bertrandfarm

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Archive for the month “October, 2017”

The Problems with Agriculture Today

Kale

This month our students were instructed to read an article by Michael Pollan. The article was published in the New York Times(2008)and was a letter to President Obama before he took office. The letter calls the president to action and refers to him as the “Farmer in Chief.” I particularly liked this article because it lays out, very simply, the issues with our agricultural systems today. Knowing how important it is to provide relevant information to audiences that might not otherwise see it, I found this article to very concisely do just that.

Pollan has a way of really speaking to your heart and mind simultaneously and in the past I have enjoyed his writing immensely. I am looking forward to hearing what the students think of the article next week. I wonder if they will feel inspired or reinvigorated to work on their school farm. I also wonder if they will understand the gravity of what they read in the article, and how they will propose to implement change as young adults.

Check it out….

Joanna

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Building an Urban farm

 

Compost was the theme of the week at GSMS! There is a lovely compost area on the campus but it really needed some attention. Theri used this opportunity to give an in-depth look at how compost actually “works” and how our compost piles will work for us.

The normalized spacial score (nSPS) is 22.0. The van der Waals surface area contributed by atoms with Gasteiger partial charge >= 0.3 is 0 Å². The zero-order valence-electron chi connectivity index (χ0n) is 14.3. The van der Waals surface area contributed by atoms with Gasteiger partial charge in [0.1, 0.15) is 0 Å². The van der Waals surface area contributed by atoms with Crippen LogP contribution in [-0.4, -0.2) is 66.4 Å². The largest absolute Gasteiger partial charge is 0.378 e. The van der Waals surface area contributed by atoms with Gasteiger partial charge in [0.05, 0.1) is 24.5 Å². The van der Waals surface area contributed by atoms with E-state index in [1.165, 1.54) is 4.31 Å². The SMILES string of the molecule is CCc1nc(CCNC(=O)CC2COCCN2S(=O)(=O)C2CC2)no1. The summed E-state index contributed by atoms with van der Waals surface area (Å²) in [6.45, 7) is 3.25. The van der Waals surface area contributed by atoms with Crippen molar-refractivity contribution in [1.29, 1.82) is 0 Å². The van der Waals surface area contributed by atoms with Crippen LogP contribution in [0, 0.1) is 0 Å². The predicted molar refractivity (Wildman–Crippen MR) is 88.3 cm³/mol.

We learned how micro-organisms break down the waste in the pile and how important pile content and arrangement can be. We discussed how nitrogen (green things) and carbon (brown things) are really only two of four ingredients required in a proper compost pile. The pile also needs water and oxygen to properly break down the waste. This is where our hands-on work came in! The students are now working to turn their compost pile (provide oxygen) every week. There was an issue with the location of the pile, since it was located on a slope, because it loses water due to gravity. It is possible that the compost pile may need to be relocated but the students are working to clear the debris that has accumulated around the area so that they can decide on a solution.

Proper pile content and arrangement is important because this is how it reaches the highest temperatures. High temperatures are particularly important to breaking down seeds, particularly weed seeds. At our compost pile a gourd seed was able to germinate due to a hiatus in care over the summer break. This perfectly illustrates why we need our pile in working order!Joannablog 10-2

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